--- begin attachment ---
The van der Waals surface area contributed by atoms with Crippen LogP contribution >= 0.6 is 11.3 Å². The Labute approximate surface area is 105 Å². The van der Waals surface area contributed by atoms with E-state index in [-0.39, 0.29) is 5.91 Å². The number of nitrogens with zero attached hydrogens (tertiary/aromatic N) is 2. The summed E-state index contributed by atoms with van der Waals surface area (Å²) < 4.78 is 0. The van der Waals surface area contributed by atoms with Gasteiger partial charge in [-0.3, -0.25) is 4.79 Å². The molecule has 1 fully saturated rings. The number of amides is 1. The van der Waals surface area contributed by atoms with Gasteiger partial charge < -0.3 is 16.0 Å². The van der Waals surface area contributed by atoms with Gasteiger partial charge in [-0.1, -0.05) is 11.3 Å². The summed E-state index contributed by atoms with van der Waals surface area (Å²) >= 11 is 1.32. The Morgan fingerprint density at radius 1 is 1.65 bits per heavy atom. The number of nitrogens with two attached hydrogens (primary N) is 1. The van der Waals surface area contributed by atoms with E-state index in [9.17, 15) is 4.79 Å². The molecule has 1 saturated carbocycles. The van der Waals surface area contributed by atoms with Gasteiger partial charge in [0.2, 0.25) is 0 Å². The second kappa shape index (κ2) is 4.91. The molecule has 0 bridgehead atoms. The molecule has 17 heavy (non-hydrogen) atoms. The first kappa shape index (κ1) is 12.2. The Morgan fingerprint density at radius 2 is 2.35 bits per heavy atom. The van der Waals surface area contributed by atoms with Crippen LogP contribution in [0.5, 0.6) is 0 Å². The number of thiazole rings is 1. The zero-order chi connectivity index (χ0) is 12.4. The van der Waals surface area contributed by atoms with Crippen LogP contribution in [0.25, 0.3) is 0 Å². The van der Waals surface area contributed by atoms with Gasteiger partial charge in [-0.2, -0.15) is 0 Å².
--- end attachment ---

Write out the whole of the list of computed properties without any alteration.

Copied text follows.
The van der Waals surface area contributed by atoms with Crippen LogP contribution >= 0.6 is 11.3 Å². The Labute approximate surface area is 105 Å². The van der Waals surface area contributed by atoms with E-state index in [-0.39, 0.29) is 5.91 Å². The number of nitrogens with zero attached hydrogens (tertiary/aromatic N) is 2. The summed E-state index contributed by atoms with van der Waals surface area (Å²) < 4.78 is 0. The van der Waals surface area contributed by atoms with Gasteiger partial charge in [-0.3, -0.25) is 4.79 Å². The molecule has 1 fully saturated rings. The number of amides is 1. The van der Waals surface area contributed by atoms with Gasteiger partial charge < -0.3 is 16.0 Å². The van der Waals surface area contributed by atoms with Gasteiger partial charge in [-0.1, -0.05) is 11.3 Å². The summed E-state index contributed by atoms with van der Waals surface area (Å²) >= 11 is 1.32. The Morgan fingerprint density at radius 1 is 1.65 bits per heavy atom. The number of nitrogens with two attached hydrogens (primary N) is 1. The van der Waals surface area contributed by atoms with E-state index in [9.17, 15) is 4.79 Å². The molecule has 1 saturated carbocycles. The van der Waals surface area contributed by atoms with Gasteiger partial charge in [0.2, 0.25) is 0 Å². The second kappa shape index (κ2) is 4.91. The molecule has 0 bridgehead atoms. The molecule has 17 heavy (non-hydrogen) atoms. The first kappa shape index (κ1) is 12.2. The Morgan fingerprint density at radius 2 is 2.35 bits per heavy atom. The van der Waals surface area contributed by atoms with Crippen LogP contribution in [0.5, 0.6) is 0 Å². The number of thiazole rings is 1. The zero-order chi connectivity index (χ0) is 12.4. The van der Waals surface area contributed by atoms with Crippen LogP contribution in [0.25, 0.3) is 0 Å². The van der Waals surface area contributed by atoms with Gasteiger partial charge in [-0.2, -0.15) is 0 Å².